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Jake Gyllenhaal, Anne Hathaway and Ed Zwick talk about nudity, love and other drugs... • Page 1 of 2
At the premiere: Hathaway, Zwick and Gyllenhaal
19.Dec.80 • Los Angeles
12.Nov.82 • Brooklyn
|B Y R I C H C L I N E|
When Jake Gyllenhaal, Anne Hathaway and Ed Zwick walk into the room, there's definitely a sense that they've been through an experience together. Indeed, their film Love & Other Drugs is not only a pointed comedy about drug companies, it's also an emotional drama about personal illness and an unusually sexy romance. They look a little tired from jetting around promoting the film, but they're also extremely relaxed together, and comfortable enough to make lame jokes at each other's expense. Although no one mentions the rather striking contrast between Jake's deep tan and Anne's porcelain skin...|
Anne and Jake, was working together again something that drew you to this project?
Jake Gyllenhaal: I just think there comes a time in different people's lives where they say, "Do I have real love? Do I want real love? What is real love?" When I read the script I happened to be in a period of time where that seemed to be a pertinent question. I very rarely have a moment where I get excited and I go, "Somebody wrote this for me and they don't know it." And I felt that way when I read this for the first time. I was loving the character at first and then I was crying at the end, because when he says, "Sometimes your life doesn't go the way you expect it to, and usually it doesn't. And if you follow life and not what you think it should be, then it'll all work out in the end." Somehow that just moved me to the core and I couldn't not do it. And then I've also always wanted to get naked with Anne again in a movie and I felt like this was an opportunity to help her, so I just dove right in.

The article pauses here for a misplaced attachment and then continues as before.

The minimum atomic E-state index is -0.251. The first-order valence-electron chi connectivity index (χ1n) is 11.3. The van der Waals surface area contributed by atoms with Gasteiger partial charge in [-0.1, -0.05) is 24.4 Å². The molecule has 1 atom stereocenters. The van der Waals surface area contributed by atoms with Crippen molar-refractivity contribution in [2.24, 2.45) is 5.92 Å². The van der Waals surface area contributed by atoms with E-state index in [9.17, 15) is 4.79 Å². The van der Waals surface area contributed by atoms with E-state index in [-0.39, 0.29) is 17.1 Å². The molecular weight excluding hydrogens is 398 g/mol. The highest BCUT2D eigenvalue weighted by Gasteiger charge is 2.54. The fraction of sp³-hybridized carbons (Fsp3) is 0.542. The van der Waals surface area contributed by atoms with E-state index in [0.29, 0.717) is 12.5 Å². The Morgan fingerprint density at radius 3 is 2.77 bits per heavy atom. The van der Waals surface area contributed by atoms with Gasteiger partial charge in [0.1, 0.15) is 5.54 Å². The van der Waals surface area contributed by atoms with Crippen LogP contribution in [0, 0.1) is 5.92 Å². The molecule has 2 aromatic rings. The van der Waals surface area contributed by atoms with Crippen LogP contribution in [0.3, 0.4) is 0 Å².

Jake: Yes, it was out of pity that I did it.
Anne: I hate you!
Jack: Well, I was the 45th actor to be offered the role, because after everyone heard they had to be naked with Anne they turned it down!
This is very different from the bigger epics you're known for.
In the film, Maggie asks Jamie to list four things he likes about himself. Could you do that about yourself?
The real Jamie was on the set. How did he help you play him on screen?
And were the people in the convention scene really people with Parkinson's?
Anne: Yes, a few people were actors and a few people had Parkinson's.
Ed: They all had Parkinson's.
Anne: Yes, and some of them were also actors. The woman who is most heavily featured in that scene, the emcee of the support group, is an actress and she works with a disabled person's theatre group in Denver. She gave me a lot of different insights. I spoke with a few people with early onset Parkinson's Disease, not just about the physical symptoms or what the side effects were from the medication, or what it was like to be on that kind of a schedule, but also the anxiety of being sick and what it was like to have Stage 1. Because I think we are right to do so and make it very clear in the film that Stage 1 is very much about good days and bad days. And everyone asked me the same question: "Has she accepted her diagnosis yet?" Which led me to believe that there's a whole world of anxiety before you come to that moment. Michael J Fox very eloquently and gracefully describes his relationship with Parkinson's as having evolved to a place where he thinks of it as a gift. But it's quite a journey to get there and I think one of the strengths of the film - and one of the things that drew me to my character - was the articulation of that journey and getting to play that.
Was it tricky to adapt a book by and about a living person?
© 2010 by Rich Cline, Shadows on the Wall|
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